(This article expands upon this video which was produced by our staff during the COVID-19 pandemic)
Martin Van Buren was a political compromiser. His nickname "The Little Magician" references not only his short stature, but also his ability to make things happen that others thought impossible. He created coalitions, political parties, and alliances over the course of his career in both the State and Federal governments. Most of this work was in the service of Van Buren's major political goal: preserving the union. He saw the nation as priceless and sought to defend it via compromise, to bridge gaps, and bring people together. Many people, past and present, see these compromises as victories. The Civil War was delayed, and unity is of course valuable. However, the compromises of Van Buren's career were not victories for everyone. What did those compromises cost, and who did they leave behind?
The United States is a nation built on compromise, and the antebellum period saw more than its fair share of compromises. At the core of these deals was often the preservation and expansion of the institution of slavery. It was the most important political issue in Van Buren's lifetime, so its importance in these compromises is understandable. Many of the antebellum compromises, such as the Missouri compromise, directly benefited slaveholders. They all benefited white America more broadly because they delayed conflict over slavery. The Civil War was terrible. Hundreds of thousands of lives were lost, and many more were negatively affected in some way or another. However, every compromise that delayed some reckoning over slavery was no victory for those enslaved.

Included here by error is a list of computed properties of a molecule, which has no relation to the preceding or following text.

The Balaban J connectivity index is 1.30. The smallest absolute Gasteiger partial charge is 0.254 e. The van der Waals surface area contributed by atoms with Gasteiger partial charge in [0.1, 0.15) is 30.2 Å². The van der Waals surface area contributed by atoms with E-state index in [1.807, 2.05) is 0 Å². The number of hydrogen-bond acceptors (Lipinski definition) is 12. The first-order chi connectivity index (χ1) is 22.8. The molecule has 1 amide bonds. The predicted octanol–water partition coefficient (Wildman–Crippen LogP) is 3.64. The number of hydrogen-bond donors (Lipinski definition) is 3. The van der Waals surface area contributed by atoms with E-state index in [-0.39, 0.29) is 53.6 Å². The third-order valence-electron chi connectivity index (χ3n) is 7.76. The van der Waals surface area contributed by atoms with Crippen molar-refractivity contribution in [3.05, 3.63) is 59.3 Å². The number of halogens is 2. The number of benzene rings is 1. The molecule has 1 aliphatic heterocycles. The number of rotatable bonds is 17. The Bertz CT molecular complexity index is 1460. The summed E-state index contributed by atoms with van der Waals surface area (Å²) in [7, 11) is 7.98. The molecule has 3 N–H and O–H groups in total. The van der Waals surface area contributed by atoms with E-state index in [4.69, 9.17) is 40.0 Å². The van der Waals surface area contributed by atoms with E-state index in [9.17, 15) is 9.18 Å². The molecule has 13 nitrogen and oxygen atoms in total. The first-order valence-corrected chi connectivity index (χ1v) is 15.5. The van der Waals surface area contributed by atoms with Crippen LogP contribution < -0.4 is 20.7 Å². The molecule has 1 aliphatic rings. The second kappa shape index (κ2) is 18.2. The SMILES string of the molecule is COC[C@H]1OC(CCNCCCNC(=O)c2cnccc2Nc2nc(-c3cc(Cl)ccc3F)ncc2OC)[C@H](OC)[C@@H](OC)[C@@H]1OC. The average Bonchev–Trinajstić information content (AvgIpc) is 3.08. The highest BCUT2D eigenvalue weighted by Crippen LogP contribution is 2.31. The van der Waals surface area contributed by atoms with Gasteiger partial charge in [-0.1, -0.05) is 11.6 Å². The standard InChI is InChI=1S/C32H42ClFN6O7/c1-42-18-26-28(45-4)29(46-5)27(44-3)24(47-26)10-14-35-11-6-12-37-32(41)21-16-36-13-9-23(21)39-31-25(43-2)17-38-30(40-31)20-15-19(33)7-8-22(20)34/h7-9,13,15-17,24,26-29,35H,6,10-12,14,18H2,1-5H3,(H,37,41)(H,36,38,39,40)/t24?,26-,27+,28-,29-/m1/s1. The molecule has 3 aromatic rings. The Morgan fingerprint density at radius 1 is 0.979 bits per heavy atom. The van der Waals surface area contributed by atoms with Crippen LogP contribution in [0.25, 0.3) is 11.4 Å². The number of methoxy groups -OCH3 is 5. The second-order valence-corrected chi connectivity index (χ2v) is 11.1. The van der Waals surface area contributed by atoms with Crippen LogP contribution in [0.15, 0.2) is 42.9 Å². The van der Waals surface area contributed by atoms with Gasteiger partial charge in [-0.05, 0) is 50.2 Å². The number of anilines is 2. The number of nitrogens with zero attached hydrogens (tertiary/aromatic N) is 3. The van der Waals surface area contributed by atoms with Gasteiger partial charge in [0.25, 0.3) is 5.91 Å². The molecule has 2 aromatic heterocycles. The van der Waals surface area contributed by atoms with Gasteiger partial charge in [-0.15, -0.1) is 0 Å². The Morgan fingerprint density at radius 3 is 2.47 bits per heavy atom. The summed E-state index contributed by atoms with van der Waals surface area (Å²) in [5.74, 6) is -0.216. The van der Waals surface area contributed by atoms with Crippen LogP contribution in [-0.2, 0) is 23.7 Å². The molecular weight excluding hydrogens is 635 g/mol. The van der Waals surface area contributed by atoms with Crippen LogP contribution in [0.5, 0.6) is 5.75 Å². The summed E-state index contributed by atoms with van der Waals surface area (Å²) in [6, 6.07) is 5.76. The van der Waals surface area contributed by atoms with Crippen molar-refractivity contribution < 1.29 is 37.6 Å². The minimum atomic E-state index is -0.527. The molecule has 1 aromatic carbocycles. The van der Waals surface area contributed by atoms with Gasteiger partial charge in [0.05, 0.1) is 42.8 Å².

An excellent example of this is Van Buren's post-presidency opinions on slavery. In the immediate aftermath of his presidency, he ran for reelection in 1844 and 1848. Both times he ran, at least vaguely, on some anti-slavery policies. In 1844, Van Buren ran against the annexation of Texas as a slave state, and in 1848, he ran on a third party ticket. The Free Soil party was against the extension of slavery into any new territories, and Van Buren even stated that, although he did not think it wise, he would allow legislation to ban slavery in Washington, DC. Some historians have construed these facts to argue that Van Buren may have been, in his heart, an abolitionist. Yet less than ten years later, in 1857, the Dred Scott case would be decided by the Supreme Court. One key element of their verdict was that Dred Scott could not bring suit for his freedom because those of African descent were not meant to be citizens under the constitution. In his book on the history of political parties, Van Buren endorsed this decision, writing, "I am now convinced that the sense in which the word "citizen" was used by those who framed and ratified the Federal Constitution was not intended to embrace the African race." Given the sources we have, Van Buren never seems to go back on this position.
In the days before the Civil War, Van Buren was still promoting compromise and believed that Civil War could be avoided. At the same time, Fredrick Douglass, the most famous self-emancipated enslaved man in U.S. history, was terrified that a compromise would be reached. Because he recognized that compromise would leave behind the three million people enslaved in the south, Douglass knew what that enslavement was like, and thus could not walk away from the Civil War via compromise. Van Buren could walk away. He had that privilege. His political position on slavery would vary wildly over the course of his career, because to him it was just another political issue. If he did have strong feelings on the subject, they seemingly paled in comparison to his wanting to keep the country together, but those compromises always had a cost. It was just not a cost that he often had to bear.
In modern times, what do you have the privilige to walk away from?
Last updated: September 22, 2022
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